Another GigRadar first today as we introduce you to a band named after a Star Wars reference, in Blackpool’s Oceans Over Alderaan – a fictional planet in the popular sci-fi movies. The band fuse atmospheric rock and shoegaze with doom-pop, math and post-rock, which they summarise as “pretentious arty nonsense.”
But let’s start with that name. As guitarist Barry Parkinson explains: “Yeah, Oceans Over Planetary Destruction was too long a name so we went with Alderaan as it sounded nice. I thought Alderaan was an actual star but the real life star is called Alderbaran – which is what we will probably have to change our name to if Lucasfilm start throwing lawyers at us.”
It’s safe to say that Oceans Over Alderaan is the result of a long evolution. This is the sixth band that Barry and bassist Steve Trenell have been in, and, along with drummer Joe Wylie, initially started out as an instrumental band – mainly, as Barry says, “finding a singer who fit our sound was impossible.” But they soon found lead singer Alice Deacon through a paid Facebook advert and “decided she was perfect from the first practice.”
They’ve since launched debut single Sevenfour last month, which offers an intriguing insight into their delicious sound. It opens up with a big wall of guitars that drop into laid-back guitars and light drums then Alice’s high-pitched vocals in an atmospheric opening verse. The guitars increase in intensity then drop into a dreamy section of light drawn-out guitars and vocals. But it goes out with a blast as stabbing guitars support Alice’s vocals then intensify into big guitar chords in a rocky ending. Check it out below:
Speaking ahead of the launch, Barry told us: “Sort of excited and nervous, we spent ages on it – just writing it took a long time. We went to Tom Peters Production to record it as we knew he would do a great job (and he did). We know Tom as our old band Goonies Never Say Die played with his band Alpha Male Tea Party and we love the AMTP stuff so knew Tom would get the best sound out of us.
“The song is a bit of a mini journey. It ends in a different place from where it begins – that style of musical songwriting, more progressive, was the biggest influence we brought over from our post-rock roots in our previous band. It’s been merged with a more accessible melody and wonderful giant vocals that really lift the whole thing. I’m personally very proud of it and I know everyone else is. Expect to be moved and a little aroused.”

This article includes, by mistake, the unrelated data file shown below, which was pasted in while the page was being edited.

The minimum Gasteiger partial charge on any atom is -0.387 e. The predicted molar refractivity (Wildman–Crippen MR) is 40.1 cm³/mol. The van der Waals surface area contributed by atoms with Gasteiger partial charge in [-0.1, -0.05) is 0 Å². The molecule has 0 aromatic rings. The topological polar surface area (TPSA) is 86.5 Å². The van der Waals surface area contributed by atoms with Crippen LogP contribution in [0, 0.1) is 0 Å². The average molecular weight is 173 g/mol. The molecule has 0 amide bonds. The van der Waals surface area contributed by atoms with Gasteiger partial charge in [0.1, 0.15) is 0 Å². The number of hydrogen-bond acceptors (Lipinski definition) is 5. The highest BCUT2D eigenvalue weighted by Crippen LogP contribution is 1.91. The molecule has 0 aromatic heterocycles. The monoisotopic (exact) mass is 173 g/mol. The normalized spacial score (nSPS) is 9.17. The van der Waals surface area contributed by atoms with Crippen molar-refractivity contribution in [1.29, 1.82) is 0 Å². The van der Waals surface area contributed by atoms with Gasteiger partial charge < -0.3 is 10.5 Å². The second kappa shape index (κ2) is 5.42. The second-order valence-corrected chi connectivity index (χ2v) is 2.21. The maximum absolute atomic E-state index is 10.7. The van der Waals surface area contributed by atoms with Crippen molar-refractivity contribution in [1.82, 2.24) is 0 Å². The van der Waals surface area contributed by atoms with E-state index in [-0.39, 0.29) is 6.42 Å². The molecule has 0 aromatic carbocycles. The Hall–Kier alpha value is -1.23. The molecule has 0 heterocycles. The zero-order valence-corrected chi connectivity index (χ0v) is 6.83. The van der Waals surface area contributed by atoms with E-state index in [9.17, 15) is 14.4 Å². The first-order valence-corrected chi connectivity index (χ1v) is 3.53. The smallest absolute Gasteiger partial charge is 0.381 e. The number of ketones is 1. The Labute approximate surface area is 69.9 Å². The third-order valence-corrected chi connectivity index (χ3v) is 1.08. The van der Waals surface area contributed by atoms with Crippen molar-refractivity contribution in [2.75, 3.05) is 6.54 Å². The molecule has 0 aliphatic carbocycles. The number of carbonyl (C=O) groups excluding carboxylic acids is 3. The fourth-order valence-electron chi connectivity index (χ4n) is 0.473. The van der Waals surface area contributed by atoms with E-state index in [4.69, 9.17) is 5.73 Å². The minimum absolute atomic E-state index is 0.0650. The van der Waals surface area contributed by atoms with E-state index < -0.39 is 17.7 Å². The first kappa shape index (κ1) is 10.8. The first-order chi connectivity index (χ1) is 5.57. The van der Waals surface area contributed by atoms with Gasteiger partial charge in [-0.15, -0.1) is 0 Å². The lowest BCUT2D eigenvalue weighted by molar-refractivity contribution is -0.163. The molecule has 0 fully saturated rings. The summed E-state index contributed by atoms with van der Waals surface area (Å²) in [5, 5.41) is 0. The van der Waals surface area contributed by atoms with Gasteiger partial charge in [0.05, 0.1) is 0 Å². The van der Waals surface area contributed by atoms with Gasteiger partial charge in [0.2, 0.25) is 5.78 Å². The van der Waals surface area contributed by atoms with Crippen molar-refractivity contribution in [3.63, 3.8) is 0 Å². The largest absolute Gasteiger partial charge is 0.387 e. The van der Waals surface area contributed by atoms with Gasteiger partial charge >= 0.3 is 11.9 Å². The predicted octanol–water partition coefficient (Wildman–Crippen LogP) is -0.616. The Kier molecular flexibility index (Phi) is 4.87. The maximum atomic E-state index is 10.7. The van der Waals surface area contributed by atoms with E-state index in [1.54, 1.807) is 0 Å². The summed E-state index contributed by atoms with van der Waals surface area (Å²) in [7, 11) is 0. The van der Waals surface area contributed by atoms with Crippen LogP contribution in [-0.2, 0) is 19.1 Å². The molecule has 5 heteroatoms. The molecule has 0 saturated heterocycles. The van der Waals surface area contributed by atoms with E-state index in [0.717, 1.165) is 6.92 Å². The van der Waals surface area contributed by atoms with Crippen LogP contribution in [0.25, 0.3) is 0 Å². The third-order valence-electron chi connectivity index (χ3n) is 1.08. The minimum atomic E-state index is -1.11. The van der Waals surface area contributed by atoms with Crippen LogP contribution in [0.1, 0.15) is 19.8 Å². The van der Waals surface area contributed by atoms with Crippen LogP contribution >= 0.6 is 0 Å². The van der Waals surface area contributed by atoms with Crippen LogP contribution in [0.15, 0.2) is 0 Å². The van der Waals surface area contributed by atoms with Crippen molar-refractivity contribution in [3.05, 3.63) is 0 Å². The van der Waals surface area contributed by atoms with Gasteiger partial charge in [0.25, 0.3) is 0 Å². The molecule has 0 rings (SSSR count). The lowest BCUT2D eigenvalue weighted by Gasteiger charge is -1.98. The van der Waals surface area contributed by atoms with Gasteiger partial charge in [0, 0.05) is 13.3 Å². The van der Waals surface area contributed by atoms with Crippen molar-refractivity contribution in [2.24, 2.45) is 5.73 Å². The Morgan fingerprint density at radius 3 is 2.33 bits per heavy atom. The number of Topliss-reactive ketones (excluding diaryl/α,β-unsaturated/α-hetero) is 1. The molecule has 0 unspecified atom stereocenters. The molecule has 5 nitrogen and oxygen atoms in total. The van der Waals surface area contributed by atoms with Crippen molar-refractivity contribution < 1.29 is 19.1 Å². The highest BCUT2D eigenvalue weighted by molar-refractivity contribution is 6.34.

On their rather eclectic sound, Barry explains: “I kind of describe it as a more post-rock/shoegaze version of The Cure and The Cocteau Twins, but I don’t think that description works. There’s too many influences going on, it’s sort of classic atmospheric mood music but with some odd time signatures and non-standard structures. We actually got a nice complimentary message from Simon of the Cocteau Twins this morning which lifted our spirits no end.”
And when it comes to what inspires them to write, Alice tells us: “I don’t usually sit down and say ‘oh I’m going to write a song specifically about this topic,’ a certain phrase may stick in my head, then you can construct the rest of the song around it. This may change several times depending on whether I feel that the subject is concrete. For example, I re-wrote Falters lyrics several times before I felt what I wanted to communicate was well represented in the song, on the other hand, There’s Always Another Summer was written within an hour. I don’t think we write to try to sound like someone else, which is why I struggle when people ask what type of music we play.”
And Barry adds: “Personally from my part in the song writing I can’t write when I’m happy, it’s something I do when I’m dealing with depression or anxiety. As a group we do like to explore the most difficult way to arrange a song and throw in awkward timings a lot.”
The band hope to use the release of Sevenfour as a way to get some gigs outside of Lancashire. They’ll be following it up with second single Falters in the Spring before heading back into the studio to record more songs.
While Barry adds: “We are fairly boring to be honest, not very rock’n’roll. As cliched as it sounds I just want people to appreciate what we create more than what we do or the people we are. What we make as a whole and the music we leave in this world is the only thing I care about.”